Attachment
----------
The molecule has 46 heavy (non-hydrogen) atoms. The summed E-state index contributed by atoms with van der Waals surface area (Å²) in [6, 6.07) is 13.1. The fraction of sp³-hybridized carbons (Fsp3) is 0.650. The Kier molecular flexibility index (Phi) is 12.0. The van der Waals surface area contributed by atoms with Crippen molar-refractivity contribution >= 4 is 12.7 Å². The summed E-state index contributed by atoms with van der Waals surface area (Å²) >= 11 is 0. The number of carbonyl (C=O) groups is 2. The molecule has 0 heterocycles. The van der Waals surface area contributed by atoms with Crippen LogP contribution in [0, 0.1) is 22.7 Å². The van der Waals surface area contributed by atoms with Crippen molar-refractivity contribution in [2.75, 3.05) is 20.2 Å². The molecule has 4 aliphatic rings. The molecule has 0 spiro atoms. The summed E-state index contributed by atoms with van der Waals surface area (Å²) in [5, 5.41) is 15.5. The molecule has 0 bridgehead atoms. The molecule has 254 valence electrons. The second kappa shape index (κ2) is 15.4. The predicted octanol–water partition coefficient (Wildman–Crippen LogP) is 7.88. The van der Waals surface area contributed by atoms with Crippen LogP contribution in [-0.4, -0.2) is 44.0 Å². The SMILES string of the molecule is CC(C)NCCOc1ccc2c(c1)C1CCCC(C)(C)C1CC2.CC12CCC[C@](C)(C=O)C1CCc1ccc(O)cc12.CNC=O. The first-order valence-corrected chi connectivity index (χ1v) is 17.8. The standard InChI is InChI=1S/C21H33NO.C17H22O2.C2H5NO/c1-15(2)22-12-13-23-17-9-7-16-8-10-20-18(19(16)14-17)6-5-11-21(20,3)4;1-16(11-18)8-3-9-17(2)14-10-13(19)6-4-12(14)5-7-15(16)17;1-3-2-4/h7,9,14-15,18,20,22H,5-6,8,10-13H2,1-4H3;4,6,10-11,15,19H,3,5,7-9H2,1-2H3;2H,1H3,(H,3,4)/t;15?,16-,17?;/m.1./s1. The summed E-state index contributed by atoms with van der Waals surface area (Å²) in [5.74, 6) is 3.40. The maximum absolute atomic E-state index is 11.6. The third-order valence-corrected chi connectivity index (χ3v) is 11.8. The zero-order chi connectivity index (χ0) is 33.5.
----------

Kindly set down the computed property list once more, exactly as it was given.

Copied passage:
The molecule has 46 heavy (non-hydrogen) atoms. The summed E-state index contributed by atoms with van der Waals surface area (Å²) in [6, 6.07) is 13.1. The fraction of sp³-hybridized carbons (Fsp3) is 0.650. The Kier molecular flexibility index (Phi) is 12.0. The van der Waals surface area contributed by atoms with Crippen molar-refractivity contribution >= 4 is 12.7 Å². The summed E-state index contributed by atoms with van der Waals surface area (Å²) >= 11 is 0. The number of carbonyl (C=O) groups is 2. The molecule has 0 heterocycles. The van der Waals surface area contributed by atoms with Crippen LogP contribution in [0, 0.1) is 22.7 Å². The van der Waals surface area contributed by atoms with Crippen molar-refractivity contribution in [2.75, 3.05) is 20.2 Å². The molecule has 4 aliphatic rings. The molecule has 0 spiro atoms. The summed E-state index contributed by atoms with van der Waals surface area (Å²) in [5, 5.41) is 15.5. The molecule has 0 bridgehead atoms. The molecule has 254 valence electrons. The second kappa shape index (κ2) is 15.4. The predicted octanol–water partition coefficient (Wildman–Crippen LogP) is 7.88. The van der Waals surface area contributed by atoms with Crippen LogP contribution in [-0.4, -0.2) is 44.0 Å². The SMILES string of the molecule is CC(C)NCCOc1ccc2c(c1)C1CCCC(C)(C)C1CC2.CC12CCC[C@](C)(C=O)C1CCc1ccc(O)cc12.CNC=O. The first-order valence-corrected chi connectivity index (χ1v) is 17.8. The standard InChI is InChI=1S/C21H33NO.C17H22O2.C2H5NO/c1-15(2)22-12-13-23-17-9-7-16-8-10-20-18(19(16)14-17)6-5-11-21(20,3)4;1-16(11-18)8-3-9-17(2)14-10-13(19)6-4-12(14)5-7-15(16)17;1-3-2-4/h7,9,14-15,18,20,22H,5-6,8,10-13H2,1-4H3;4,6,10-11,15,19H,3,5,7-9H2,1-2H3;2H,1H3,(H,3,4)/t;15?,16-,17?;/m.1./s1. The summed E-state index contributed by atoms with van der Waals surface area (Å²) in [5.74, 6) is 3.40. The maximum absolute atomic E-state index is 11.6. The third-order valence-corrected chi connectivity index (χ3v) is 11.8. The zero-order chi connectivity index (χ0) is 33.5.